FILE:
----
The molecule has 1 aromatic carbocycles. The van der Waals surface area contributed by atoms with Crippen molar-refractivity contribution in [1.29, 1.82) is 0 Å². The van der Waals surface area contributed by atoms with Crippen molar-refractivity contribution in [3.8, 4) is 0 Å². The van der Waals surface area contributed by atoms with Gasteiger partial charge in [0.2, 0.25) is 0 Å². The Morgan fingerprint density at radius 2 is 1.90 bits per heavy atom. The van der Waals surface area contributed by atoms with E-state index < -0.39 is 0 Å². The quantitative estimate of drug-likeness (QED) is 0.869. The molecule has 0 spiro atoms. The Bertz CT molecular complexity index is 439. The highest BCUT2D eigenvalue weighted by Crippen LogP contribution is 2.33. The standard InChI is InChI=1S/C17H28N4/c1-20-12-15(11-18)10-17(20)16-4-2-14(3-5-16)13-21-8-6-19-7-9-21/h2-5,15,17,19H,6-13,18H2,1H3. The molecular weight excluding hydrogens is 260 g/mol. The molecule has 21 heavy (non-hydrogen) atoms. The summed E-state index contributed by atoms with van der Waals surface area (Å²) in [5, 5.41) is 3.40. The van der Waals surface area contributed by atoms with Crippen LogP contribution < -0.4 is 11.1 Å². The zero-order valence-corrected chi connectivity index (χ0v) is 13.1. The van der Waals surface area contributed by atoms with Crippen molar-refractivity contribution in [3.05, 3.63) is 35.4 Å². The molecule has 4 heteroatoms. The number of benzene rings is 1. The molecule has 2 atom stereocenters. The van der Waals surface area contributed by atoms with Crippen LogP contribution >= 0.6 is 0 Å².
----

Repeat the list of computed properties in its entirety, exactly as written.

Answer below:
The molecule has 1 aromatic carbocycles. The van der Waals surface area contributed by atoms with Crippen molar-refractivity contribution in [1.29, 1.82) is 0 Å². The van der Waals surface area contributed by atoms with Crippen molar-refractivity contribution in [3.8, 4) is 0 Å². The van der Waals surface area contributed by atoms with Gasteiger partial charge in [0.2, 0.25) is 0 Å². The Morgan fingerprint density at radius 2 is 1.90 bits per heavy atom. The van der Waals surface area contributed by atoms with E-state index < -0.39 is 0 Å². The quantitative estimate of drug-likeness (QED) is 0.869. The molecule has 0 spiro atoms. The Bertz CT molecular complexity index is 439. The highest BCUT2D eigenvalue weighted by Crippen LogP contribution is 2.33. The standard InChI is InChI=1S/C17H28N4/c1-20-12-15(11-18)10-17(20)16-4-2-14(3-5-16)13-21-8-6-19-7-9-21/h2-5,15,17,19H,6-13,18H2,1H3. The molecular weight excluding hydrogens is 260 g/mol. The molecule has 21 heavy (non-hydrogen) atoms. The summed E-state index contributed by atoms with van der Waals surface area (Å²) in [5, 5.41) is 3.40. The van der Waals surface area contributed by atoms with Crippen LogP contribution < -0.4 is 11.1 Å². The zero-order valence-corrected chi connectivity index (χ0v) is 13.1. The van der Waals surface area contributed by atoms with Crippen molar-refractivity contribution in [3.05, 3.63) is 35.4 Å². The molecule has 4 heteroatoms. The number of benzene rings is 1. The molecule has 2 atom stereocenters. The van der Waals surface area contributed by atoms with Crippen LogP contribution >= 0.6 is 0 Å².